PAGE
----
Those looking for similar options will find this to be a fresh take on the old guard of Cascade and Centennial, and unsurprisingly, Lemondrop is the offspring of a female Cascade and an unnamed male, known as USDA 19058.

​Image Courtesy Hopsteiner

Hallertau Blanc - Origin: Germany

Along with Nelson Sauvin, Hallertau Blanc is paving the way for beers with wine-like characteristics. In doing so, it is helping to shift the public perception towards thinking of beer as a luxury beverage akin to its vinous sister liquid. This style of hop is also behind the rising star of the Brut IPA, which features champagne and white wine-like qualities.

Born from a Cascade breed in 2012 on the Hüll farm in the German Hallertau region, this beer was made with American ales in mind. Its vino-esque qualities of gooseberry and grass resemble flavors found in Sauvignon Blanc, hence the name, but is primarily used for its aroma, which features notes of lemongrass, grapefruit, black currant, pineapple and elderflower.

Jarrylo - Named for the Slavic god of fertility and vegetation (Jarilo), this hop comes from the American Dwarf Hop Association (ADHA), which was originally founded to develop hops suited for low-trellis growing.

Flavor-wise, Jarrylo is subtle, with mild fruity aromas and flavors of banana, orange and pear, with a hint of peppery, citric bitterness.

A "love it or hate it" hop, the brewing consensus is that this hop is meant to be blended rather than showcased in American-style beer, and it shines with refined styles like lager, pilsner or Weizen. Think American hop qualities, but with a European sensibility.

Dr. Rudi - Origin: New Zealand

The only hop on the list which has earned its doctorate degree, The Dr. has been around since 1976, though it originally was called "Super Alpha," – although its alpha acid percentage isn't particularly high in today's alpha-obsessed beer-scape.

Like any good doctor, Dr. Rudi isn't a one-trick pony. It exhibits both floral, herbal and spicy flavor and aroma traits similar to Noble variants along with a touch of fruity, peachy notes found in Galaxy and Citra, good for both bittering and aroma.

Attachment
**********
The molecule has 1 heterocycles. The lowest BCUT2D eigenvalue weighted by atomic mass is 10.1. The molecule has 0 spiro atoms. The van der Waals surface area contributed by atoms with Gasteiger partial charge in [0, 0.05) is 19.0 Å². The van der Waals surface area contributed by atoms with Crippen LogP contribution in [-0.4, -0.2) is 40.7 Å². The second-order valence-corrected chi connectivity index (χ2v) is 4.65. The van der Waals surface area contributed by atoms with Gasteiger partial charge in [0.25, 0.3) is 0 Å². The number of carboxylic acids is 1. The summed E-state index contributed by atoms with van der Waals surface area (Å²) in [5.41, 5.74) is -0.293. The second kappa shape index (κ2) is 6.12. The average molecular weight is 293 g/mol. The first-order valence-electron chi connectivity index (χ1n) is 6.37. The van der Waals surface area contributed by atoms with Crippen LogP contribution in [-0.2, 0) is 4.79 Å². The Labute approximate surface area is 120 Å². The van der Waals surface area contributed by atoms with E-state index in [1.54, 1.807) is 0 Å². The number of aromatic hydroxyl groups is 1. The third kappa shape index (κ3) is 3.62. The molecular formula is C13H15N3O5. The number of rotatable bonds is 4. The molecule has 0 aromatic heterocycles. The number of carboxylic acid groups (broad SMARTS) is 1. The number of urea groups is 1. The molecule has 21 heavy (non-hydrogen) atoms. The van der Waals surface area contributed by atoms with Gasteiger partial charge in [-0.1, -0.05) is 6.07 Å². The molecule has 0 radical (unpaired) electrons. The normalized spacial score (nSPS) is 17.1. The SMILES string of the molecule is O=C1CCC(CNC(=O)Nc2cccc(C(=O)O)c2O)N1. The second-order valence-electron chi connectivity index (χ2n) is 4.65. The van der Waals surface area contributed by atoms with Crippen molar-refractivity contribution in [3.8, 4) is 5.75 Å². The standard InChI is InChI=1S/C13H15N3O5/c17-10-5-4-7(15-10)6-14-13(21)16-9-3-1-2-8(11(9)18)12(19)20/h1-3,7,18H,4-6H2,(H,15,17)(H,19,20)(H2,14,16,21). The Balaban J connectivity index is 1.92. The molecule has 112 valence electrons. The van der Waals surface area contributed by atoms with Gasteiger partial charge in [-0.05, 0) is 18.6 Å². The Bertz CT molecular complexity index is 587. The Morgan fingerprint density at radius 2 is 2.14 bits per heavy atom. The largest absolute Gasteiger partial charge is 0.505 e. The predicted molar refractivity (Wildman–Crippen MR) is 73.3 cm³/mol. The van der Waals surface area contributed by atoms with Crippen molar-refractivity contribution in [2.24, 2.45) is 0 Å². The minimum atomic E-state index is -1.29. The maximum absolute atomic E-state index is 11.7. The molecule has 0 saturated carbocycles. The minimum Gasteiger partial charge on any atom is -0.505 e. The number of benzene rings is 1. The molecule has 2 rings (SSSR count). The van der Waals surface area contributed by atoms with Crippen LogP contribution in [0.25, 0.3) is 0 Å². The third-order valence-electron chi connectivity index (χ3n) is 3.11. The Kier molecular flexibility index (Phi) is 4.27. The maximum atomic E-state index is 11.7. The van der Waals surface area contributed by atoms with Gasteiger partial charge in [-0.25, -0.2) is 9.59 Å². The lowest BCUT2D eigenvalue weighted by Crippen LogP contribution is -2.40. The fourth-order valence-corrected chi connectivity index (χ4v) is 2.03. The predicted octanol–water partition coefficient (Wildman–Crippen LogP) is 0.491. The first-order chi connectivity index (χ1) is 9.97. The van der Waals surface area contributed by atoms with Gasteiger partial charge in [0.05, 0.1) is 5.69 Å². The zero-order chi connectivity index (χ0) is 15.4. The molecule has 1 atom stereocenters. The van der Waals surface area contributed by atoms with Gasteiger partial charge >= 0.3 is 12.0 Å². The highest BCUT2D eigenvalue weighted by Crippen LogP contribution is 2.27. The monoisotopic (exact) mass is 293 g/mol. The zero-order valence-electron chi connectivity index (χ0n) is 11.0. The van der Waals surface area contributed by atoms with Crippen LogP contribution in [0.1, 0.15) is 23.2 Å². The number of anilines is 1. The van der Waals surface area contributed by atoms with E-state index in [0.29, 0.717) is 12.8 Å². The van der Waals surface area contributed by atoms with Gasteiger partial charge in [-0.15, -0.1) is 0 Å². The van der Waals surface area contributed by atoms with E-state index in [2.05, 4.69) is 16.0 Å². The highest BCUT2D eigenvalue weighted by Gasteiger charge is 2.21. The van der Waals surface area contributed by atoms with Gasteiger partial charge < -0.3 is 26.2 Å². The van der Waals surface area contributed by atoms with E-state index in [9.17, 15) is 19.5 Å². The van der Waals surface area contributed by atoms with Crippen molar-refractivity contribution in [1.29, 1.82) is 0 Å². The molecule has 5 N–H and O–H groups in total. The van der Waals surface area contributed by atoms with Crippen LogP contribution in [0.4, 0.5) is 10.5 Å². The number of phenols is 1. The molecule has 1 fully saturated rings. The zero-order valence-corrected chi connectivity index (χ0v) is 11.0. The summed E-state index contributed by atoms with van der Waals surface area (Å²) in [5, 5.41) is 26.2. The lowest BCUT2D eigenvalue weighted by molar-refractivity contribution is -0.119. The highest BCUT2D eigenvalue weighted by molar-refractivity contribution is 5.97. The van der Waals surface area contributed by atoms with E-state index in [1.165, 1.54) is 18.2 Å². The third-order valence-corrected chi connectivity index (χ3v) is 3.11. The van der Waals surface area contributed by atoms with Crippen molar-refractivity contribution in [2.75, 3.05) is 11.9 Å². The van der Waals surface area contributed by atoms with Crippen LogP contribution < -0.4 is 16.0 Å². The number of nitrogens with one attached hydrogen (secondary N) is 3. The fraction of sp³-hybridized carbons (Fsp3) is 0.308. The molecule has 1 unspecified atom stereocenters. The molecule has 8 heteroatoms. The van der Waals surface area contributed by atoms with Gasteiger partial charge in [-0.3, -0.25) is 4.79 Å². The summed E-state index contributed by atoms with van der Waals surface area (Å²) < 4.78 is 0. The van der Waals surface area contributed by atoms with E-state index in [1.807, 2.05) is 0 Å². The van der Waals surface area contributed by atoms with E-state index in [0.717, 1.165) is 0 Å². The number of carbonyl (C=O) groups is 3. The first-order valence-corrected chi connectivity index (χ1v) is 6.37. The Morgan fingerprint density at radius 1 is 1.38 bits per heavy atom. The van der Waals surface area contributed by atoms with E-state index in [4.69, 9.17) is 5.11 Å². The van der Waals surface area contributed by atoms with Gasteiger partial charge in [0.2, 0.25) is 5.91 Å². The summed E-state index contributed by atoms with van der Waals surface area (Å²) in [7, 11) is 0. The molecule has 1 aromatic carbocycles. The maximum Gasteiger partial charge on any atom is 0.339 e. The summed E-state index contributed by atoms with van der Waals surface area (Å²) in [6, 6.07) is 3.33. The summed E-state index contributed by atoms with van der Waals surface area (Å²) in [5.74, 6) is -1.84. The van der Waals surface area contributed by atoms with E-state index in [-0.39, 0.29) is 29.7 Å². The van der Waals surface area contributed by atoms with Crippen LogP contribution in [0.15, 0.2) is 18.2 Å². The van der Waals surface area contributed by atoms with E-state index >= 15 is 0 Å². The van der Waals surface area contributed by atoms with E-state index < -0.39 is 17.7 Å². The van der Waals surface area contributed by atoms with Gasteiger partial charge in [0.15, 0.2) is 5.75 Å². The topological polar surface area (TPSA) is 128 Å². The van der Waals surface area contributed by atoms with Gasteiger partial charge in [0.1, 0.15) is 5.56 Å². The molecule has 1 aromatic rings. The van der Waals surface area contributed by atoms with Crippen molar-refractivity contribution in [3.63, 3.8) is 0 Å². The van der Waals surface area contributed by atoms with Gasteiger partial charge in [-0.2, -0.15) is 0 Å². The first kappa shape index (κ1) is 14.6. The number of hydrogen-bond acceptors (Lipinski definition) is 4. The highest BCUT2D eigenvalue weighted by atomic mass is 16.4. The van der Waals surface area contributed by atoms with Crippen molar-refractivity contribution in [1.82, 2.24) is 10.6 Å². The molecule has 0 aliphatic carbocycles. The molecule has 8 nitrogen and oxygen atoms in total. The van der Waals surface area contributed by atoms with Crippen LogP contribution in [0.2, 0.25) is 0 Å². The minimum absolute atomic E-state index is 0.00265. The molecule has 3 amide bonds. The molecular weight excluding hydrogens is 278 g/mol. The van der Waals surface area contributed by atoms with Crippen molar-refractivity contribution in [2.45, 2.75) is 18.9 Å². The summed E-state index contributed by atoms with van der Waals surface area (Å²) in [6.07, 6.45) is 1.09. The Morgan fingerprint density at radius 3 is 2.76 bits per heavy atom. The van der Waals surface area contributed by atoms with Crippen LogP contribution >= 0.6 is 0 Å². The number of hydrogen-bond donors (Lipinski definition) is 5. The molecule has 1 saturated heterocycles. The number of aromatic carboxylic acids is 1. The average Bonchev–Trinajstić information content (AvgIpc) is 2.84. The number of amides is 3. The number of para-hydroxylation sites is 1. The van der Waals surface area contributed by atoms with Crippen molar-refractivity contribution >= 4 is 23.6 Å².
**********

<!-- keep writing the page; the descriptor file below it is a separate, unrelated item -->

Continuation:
Often used in single-hopped beers, the end result is a spicy, grassy and not overly bitter brew that will appeal to both American and European tastes.

Calypso - Origin: United States

Often used as a dual-purpose aroma and bittering hop, Calypso has expanded the "grassier" side of the hop palate, which has garnered it both praise and criticism.

Brewers have noted a subtle, pleasant blend of fruit and citrus elements including apple, pear, tropical and stone fruit followed by delicate hints of lemon-lime, earthy black tea, zesty pepper and mint.

Image Courtesy Hopsteiner

Cashmere - Origin: United States

Cashmere is a Cascade and Northern Brewer hop cross developed by Washington State University that has garnered recent attention for its tropical mélange of coconut, peach and tangerine aroma and flavor, with added notes of melon and lemongrass upon first sip. Essentially, this hop is perfect for tropical IPAs and hazy IPAs, two of the hippest styles currently available.

Ekuanot - Origin: United States

One more HBC creation circa 2014, the hop formerly known as Equinox has been gaining ground due to its multifaceted usage, functioning well in IPAs, sours, witbiers and any other style that requires significant hop presence. A high oil content makes it well-suited for whirlpooling and dry hop additions and allows it to stand on its own in a single-hopped format.

What has got more brewers talking is its mouthwateringly complex bouquet of flavors and aromas, featuring “lime, apple, melon, berry, cedar, papaya, bay leaves, eucalyptus, clove, sage and tobacco,” according to BSG Supply Group.

"You can make beer without hops. However, the odds of making good beer without hops are not incredibly high."